Jessica Fletcher of Murder, She Wrote, and the woman from Proverbs 31 give me a headache. Like M.C. Hammer, I can’t touch that.
Jessica Fletcher jogs and bikes and fishes. She doesn’t drive a car. She is an excellent writer, and world-renowned. She travels everywhere, and gets invited to nearly every kind of event imaginable. She is educated and educates. She knows someone from nearly every walk of life, and can schmooze comfortably with the locals as well as the rich and the famous. She is a gracious host to all guests. She is polite in the face of rudeness, determined in the face of impossibility, tenacious in the face of dead-ends, and witty in all situations. She is erudite, educated, approachable, caring, reasonable, and sure-footed in her dealings with people. She is fair, honest, and of good reputation. And, to top it all off, she nearly always has a thickly frosted layer cake on her kitchen table. The only crack in the glass that I can see is her stupid nephew, who regularly seems to find himself as a suspect in a murder case.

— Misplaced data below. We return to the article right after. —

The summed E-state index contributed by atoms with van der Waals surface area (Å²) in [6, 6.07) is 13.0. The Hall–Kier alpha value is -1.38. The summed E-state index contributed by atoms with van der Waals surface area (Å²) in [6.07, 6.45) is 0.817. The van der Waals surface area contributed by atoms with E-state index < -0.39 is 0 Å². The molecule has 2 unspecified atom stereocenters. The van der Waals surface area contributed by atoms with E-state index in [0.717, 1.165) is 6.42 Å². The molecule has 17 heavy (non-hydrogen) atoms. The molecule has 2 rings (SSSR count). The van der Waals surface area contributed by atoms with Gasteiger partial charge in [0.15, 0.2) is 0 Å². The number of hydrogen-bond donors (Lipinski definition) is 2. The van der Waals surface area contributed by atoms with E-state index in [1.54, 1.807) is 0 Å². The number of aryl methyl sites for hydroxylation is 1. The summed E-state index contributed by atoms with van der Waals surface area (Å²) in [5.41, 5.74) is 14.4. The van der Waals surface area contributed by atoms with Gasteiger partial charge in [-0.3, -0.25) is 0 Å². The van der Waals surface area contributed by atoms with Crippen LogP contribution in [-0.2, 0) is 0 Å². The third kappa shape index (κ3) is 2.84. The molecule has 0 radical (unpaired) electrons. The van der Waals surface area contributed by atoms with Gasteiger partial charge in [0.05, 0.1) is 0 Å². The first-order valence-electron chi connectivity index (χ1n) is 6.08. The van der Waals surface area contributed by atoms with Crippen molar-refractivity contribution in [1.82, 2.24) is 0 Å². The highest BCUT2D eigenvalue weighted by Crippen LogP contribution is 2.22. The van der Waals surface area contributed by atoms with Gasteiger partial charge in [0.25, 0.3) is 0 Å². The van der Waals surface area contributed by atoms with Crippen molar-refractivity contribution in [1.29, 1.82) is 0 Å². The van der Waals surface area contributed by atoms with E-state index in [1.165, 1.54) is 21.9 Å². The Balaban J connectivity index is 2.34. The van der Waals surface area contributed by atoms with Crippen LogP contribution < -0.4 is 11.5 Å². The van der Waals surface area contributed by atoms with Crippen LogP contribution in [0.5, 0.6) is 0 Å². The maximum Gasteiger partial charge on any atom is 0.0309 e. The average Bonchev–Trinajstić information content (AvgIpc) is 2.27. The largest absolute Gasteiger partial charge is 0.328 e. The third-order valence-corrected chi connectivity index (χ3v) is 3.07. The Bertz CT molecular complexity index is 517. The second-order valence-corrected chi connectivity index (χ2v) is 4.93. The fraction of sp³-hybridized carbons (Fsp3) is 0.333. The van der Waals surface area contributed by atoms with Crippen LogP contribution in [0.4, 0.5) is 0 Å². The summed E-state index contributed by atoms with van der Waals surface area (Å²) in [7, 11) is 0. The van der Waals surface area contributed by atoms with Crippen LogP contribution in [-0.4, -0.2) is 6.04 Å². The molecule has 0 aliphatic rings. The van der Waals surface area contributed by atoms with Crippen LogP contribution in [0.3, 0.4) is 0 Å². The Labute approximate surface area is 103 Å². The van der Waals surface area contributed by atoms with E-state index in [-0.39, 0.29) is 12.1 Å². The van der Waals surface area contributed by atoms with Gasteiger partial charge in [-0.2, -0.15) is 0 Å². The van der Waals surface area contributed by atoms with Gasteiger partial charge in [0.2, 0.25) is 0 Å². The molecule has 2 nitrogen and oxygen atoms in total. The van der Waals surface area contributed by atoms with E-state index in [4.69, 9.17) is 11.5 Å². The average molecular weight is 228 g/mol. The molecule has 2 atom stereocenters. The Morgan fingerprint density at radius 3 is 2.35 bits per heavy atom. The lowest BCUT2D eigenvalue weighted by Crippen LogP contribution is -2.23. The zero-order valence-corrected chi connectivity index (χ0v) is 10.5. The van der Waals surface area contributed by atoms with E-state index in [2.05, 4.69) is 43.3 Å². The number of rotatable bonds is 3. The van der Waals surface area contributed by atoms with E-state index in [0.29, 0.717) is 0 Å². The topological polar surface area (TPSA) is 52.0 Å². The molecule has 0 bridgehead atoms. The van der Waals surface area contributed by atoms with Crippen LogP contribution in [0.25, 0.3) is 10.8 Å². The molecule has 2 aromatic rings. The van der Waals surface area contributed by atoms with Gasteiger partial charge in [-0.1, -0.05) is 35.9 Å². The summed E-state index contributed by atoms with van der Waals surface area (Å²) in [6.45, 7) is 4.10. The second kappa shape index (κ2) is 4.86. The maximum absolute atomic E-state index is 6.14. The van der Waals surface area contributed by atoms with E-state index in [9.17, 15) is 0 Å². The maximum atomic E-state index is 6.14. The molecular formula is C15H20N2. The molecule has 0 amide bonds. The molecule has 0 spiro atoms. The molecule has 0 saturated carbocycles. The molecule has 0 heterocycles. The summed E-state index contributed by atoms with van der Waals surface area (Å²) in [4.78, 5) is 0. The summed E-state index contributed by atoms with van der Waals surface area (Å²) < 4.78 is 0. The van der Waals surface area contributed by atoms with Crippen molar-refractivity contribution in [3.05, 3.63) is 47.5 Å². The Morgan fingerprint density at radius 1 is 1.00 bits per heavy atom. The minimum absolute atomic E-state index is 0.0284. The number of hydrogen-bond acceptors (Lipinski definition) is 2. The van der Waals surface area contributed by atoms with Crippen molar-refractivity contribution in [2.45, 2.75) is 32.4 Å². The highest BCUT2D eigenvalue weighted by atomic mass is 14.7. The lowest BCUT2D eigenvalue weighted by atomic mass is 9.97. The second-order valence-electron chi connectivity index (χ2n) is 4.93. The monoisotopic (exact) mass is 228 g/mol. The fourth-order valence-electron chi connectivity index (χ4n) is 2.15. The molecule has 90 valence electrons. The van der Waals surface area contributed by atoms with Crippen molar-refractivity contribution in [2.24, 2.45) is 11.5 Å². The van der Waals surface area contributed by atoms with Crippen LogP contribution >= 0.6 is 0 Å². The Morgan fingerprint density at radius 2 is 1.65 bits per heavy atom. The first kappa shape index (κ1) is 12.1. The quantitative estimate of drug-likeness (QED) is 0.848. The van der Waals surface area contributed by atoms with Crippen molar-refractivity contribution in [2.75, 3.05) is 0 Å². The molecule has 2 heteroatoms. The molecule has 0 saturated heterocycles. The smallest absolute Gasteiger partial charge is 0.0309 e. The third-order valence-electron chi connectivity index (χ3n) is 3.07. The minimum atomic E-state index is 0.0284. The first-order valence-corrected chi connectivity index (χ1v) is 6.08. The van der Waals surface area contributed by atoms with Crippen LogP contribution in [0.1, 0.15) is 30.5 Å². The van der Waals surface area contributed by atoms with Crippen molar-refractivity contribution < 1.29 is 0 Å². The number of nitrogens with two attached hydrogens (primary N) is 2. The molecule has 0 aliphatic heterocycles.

She’s fictional, of course, which she should be. I would have to slap her otherwise.
A friend and I have gotten into the habit of watching an episode of Murder, She Wrote on Friday nights after coffee. I joked about how, during the introduction, I almost wished that the part where she is shown riding bike would continue about two seconds longer, where I imagine it would show her running into a mailbox or parked car. She would go flying over the handle bars and I would at last be able to exhale and accept my own imperfections. Instead, it merely shows her smiling and waving to off-screen neighbors as she rides home to write another bestseller while the music plays.
“It would be funny,” I said, “If someone came up with the Murder, She Wrote alternate universe episodes. Instead of her solving the crimes and going home successful, she would be sort of like Kenny from South Park. She would get taken out at the end of each episode by the murderer, only to come back for the next episode. Or a kind of Mystery Science 3000 version of the show.”
I have a love-hate relationship with Jessica Fletcher. I don’t know why I harbor wishful thinking of her receiving bodily harm, either on bike or by a nefarious murderer in 1980′s styled clothing. I regularly find myself wishing I was her.
Like that woman from Proverbs 31, a frightful chunk of scripture which is the women’s equivalent to Jesus’ more general admonition to be perfect like him. I get exhausted thinking about it. Proverbs 31:10-31 (the section that describes the perfect woman) is an acrostic poem. Each verse starts with a successive letter of the Hebrew alphabet. Basically, she’s got it all down from A-Z.
And probably bakes perfect layer cakes, too.